This came as a complete surprise to Nicholas, Jerry, architect IM Pei, and others on the design team.

One result was a name change. “Art” became a little awkward in “AMT” without MIT’s art center, and a new name, proposed by Architecture Dean John de Monchaux, was the “Media Lab.” To many, at least in retrospect, this was a blessing. (Interesting side note: the founders of a major new arts center in Karlsruhe, Germany, at the time, catching wind of the MIT story, decided, with intention, to call their new center the Zentrum fur Kunst und Medientechnologie. The ZKM today is a prominent media arts center and houses the world’s largest collection of media artworks.)

Another result was that CAVS remained its own independent entity on the other side of campus, for an astounding thirty years. MIT always had lively arts-related galleries, performances, grants, and undergraduate classes, but during this period, it was common knowledge that MIT had two art centers: an “art art” center that was small and, some would say, marginalized and maybe even angry; and a slicker arts presence inside the Media Lab that some would call “happy art.” Excellent and well-recognized work came out of both, but to largely different arts communities.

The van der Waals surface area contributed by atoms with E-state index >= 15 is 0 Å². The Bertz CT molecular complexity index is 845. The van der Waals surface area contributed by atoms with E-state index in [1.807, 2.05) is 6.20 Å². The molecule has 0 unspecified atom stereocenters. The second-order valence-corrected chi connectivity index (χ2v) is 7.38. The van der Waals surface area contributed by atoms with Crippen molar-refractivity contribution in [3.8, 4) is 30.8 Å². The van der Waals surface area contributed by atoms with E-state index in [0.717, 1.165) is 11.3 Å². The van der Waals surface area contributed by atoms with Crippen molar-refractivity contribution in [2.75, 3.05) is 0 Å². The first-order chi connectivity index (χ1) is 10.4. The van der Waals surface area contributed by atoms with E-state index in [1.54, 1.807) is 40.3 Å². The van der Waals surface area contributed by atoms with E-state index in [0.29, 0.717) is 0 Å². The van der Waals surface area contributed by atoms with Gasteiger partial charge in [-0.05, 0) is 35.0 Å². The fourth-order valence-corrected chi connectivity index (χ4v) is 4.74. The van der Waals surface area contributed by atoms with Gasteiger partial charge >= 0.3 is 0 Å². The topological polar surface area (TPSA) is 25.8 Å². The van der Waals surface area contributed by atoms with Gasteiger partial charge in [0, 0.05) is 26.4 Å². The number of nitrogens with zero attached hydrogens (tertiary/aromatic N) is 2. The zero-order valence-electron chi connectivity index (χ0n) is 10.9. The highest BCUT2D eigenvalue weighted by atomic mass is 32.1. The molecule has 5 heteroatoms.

Both sides got better and better at what they did — criticality-based tech art and enthusiasm-based tech art — and increasingly bifurcated from each other, inadvertently allowing both permission to not do what the other did. There were noteworthy exceptions on both sides, but these exceptions proved the rule.

Soon after the Media Lab officially opened in 1985, Nicholas, tasked now with raising annual operating funds, announced “we don’t do art here” which lead to an ill-fated student petition drive. Meanwhile, when Otto retired as CAVS Director in 1994, he spearheaded the appointment of Krzysztof Wodiczko as his replacement, a celebrated and fiercely political Polish artist, but not exactly who the Media Lab would want at its corporate sponsors’ gatherings.

In 1996, Krzysztof stepped down as director to focus on his Interrogative Design Group. Dean William Mitchell assembled every relevant tenured professor and told them that he had no additional tenure lines but that he’d keep CAVS alive if one of them would take on directorship. Holographer Stephen Benton knew he was the only viable option and volunteered. Steve had invented the “rainbow” hologram in 1968 and, though he was stronger on enthusiasm than critical skills, he was already directing the Media Arts and Sciences academic side and running the Media Lab’s popular Spatial Imaging group. He died early of cancer in 2003 and the directorship went back to Krzysztof.

Meanwhile, Gyorgy Kepes, long retired, remained on the sidelines and was well aware of the rift. His message to anyone who would listen was to take the long view, always take the long view. Gyorgy died in 2001, shortly after the death of his wife Juliet, married for over sixty years.

IV. 2011 — The Expanded Complex, a Kepes Comeback, and Joi’s Arrival